Heidegger, Martin (1889–1976)

Martin Heidegger addressed the average person's everyday experience. Drawing on idiosyncratic readings of Greek and German philosophers, writing in critical engagement with Edmund Husserl's (1859–1938) phenomenological investigations into mental processes, and reflecting a deep attachment to the rural ways of southwest Germany (where he was born and spent his life), Heidegger published his leading book in 1927. For many,Sein und Zeit (Being and Time) stands alongside intellectual milestones such as Plato's Republic (4th century BCE) or Immanuel Kant's Critique of Pure Reason (1781).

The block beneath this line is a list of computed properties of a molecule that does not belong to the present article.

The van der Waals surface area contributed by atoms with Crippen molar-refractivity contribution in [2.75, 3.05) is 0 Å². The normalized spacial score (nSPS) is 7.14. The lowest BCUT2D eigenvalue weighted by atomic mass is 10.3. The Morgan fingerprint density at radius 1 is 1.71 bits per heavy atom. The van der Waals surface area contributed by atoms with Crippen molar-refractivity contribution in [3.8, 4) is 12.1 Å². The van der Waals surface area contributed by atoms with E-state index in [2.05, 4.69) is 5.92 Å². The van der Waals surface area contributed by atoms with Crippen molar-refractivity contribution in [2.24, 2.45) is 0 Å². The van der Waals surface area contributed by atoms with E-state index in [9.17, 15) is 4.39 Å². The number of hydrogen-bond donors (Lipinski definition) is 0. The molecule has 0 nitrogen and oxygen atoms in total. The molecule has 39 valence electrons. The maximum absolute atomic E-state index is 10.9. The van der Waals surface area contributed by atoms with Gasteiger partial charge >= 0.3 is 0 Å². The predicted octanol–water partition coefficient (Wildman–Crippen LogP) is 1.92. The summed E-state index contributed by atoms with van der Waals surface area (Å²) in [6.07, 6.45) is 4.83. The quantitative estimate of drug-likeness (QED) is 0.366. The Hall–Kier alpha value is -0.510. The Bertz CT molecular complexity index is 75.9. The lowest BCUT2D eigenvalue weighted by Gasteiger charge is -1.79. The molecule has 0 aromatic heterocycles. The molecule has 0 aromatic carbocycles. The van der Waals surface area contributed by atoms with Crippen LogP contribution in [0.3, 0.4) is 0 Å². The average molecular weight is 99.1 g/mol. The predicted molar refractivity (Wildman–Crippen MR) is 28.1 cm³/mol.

For Heidegger, there are two types of thought: “calculating” thought, associated with technology, rationalization, and dehumanization of the world, and “meditating,” or “poetic,” thought, associated with human authenticity. By alienating the self to modernity and to the idle talk peddled by everyone around ...

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